Bikash Bhattacharjee's Early Work

Bikash Bhattacharjee was born in Kolkata in 1940 and graduated from the Indian College of Arts and Draftsmanship, Kolkata in 1963. His works were inspired by his early childhood and environment.

His subjects were often portraits of people from the politically charged atmosphere of Kolkata and were often representatives of their class and included various depictions of the female form. 

Realism being Bhattacharjee’s forte, he could capture the light perfectly making the canvas come to life. His paintings often showed the struggles of poverty and socio-economic unrest that surrounded him.

Bikash Bhattacharjee, Rooftops
Source: Sotheby’s 2018

Signed and dated 'Bikash' 64-72' lower right
Oil on canvas
32½ x 68⅝ in. (82.8 x 174.3 cm.)
Painted between 1964-72
Sold : 125,000 USD

Arun Bose, his teacher at Dharmatala Art School (Indian College of Art and Draughtsmanship) often encouraged the students studying there to take on ‘outdoor study’ expeditions.

Bikash Bhattacharjee

While the rest of the students went to the zoo, the botanical gardens, and the ghats, Bikash Bhattacharjee preferred less scenic areas of Calcutta. He would often wander through the lanes and smaller bylanes of North Calcutta, looking for decaying buildings and neighborhoods. The landscapes are often devoid of human figures and the architectural structures make it look uninhabitable.

Bikash Bhattachrjee, Untitled

Source: Sotheby’s 2015
Signed 'Bikash' upper left
Oil on canvas
47¾ by 33 in. (121.2 by 83.8 cm.)
Painted in 1964
Sold : 75,000 USD

The artist grew up in his maternal uncle’s house in North Calcutta after his father died while he was still a young child. Bikash Bhattacharjee was inspired by the crumbling ruins of the buildings, narrow lanes and rooftops of the city.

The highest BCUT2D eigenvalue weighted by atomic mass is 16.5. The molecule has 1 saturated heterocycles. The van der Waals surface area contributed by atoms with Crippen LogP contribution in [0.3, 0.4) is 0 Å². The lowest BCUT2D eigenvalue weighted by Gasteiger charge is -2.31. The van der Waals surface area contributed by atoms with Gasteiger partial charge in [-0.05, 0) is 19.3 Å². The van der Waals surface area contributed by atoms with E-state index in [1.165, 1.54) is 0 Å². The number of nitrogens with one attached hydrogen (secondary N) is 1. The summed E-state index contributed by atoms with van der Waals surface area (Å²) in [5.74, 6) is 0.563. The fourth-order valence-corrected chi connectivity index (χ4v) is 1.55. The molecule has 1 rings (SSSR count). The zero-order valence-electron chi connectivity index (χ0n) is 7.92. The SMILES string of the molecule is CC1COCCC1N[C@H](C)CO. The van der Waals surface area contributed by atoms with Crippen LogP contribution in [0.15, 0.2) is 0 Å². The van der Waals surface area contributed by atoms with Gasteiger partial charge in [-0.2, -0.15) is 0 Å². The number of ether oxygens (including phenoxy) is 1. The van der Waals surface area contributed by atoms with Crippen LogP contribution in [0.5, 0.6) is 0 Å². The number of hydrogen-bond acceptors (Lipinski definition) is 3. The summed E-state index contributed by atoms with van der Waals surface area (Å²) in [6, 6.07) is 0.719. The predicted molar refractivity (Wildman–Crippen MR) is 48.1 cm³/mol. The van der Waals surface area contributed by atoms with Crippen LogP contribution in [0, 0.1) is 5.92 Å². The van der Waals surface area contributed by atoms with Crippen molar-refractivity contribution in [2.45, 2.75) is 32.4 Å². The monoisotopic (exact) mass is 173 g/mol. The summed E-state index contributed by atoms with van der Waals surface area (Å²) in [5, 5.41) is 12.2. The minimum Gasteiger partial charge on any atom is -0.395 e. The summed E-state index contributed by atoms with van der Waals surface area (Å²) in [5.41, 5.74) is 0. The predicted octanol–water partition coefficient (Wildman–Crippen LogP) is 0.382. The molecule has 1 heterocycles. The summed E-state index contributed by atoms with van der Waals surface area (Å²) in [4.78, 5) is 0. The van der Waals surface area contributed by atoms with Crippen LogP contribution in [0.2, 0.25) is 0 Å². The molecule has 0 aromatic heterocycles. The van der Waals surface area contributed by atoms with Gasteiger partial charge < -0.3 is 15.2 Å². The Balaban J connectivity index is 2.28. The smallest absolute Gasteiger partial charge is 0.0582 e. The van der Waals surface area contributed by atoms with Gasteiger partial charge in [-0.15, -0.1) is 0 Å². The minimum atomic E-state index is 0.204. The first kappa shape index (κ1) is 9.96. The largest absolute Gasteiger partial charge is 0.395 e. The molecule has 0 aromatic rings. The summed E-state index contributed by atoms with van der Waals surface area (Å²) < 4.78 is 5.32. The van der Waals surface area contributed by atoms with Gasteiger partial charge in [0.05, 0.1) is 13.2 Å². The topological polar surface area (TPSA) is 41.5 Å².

Bikash Bhattacharjee, Untitled (Rooftops)

Source: Sotheby’s 2018

Signed and dated 'Bikash' 64' lower right
Oil on canvas 
49⅝ x 46¾ in. (126.4 x 118.8 cm.)
Painted in 1964
Sold : 87,500 USD

He witnessed partition and independence while he was a young child and lost his father at the age of six. This left him with a sense of struggle and empathy for people less privileged than him. The socio-economic changes that were happening in India at that time deeply affected him and his art.

Styles, mediums and subject matter did not restrict him as he was truly a multi-faceted artist. His version of surrealism involved a message, a twist, a questioning of the normal realistic image. He is quite unique as an artist and can possibly be compared to Rene Magritte. Though the hugely differentiating factor is the message or the perspective versus the focus on the object.

Archival Image taken by Bikash Bhattacharjee

The original photograph was taken by Bikash Bhattacharjee from the family archives.

His works have a sense of formal clarity, and excellent execution with detailed textural and tonal compositions. He is considered to be a draughtsman of the highest caliber. While his work may not immediately make sense to the viewer, the artist makes the most mundane subject matter look vivid, and raises a lot of questions.

One of his early works, showcasing his immense skill, is up for auction on the 17th of November: 

Bikash Bhattacharjee, Untitled (Cityscapes)

Lot #8

Bikash Bhattacharjee

Untitled (Cityscape)


Oil on canvas

Starting Bid: INR 30,00,000

Estimate: INR 40,00,000 - 50,00,000

Any questions?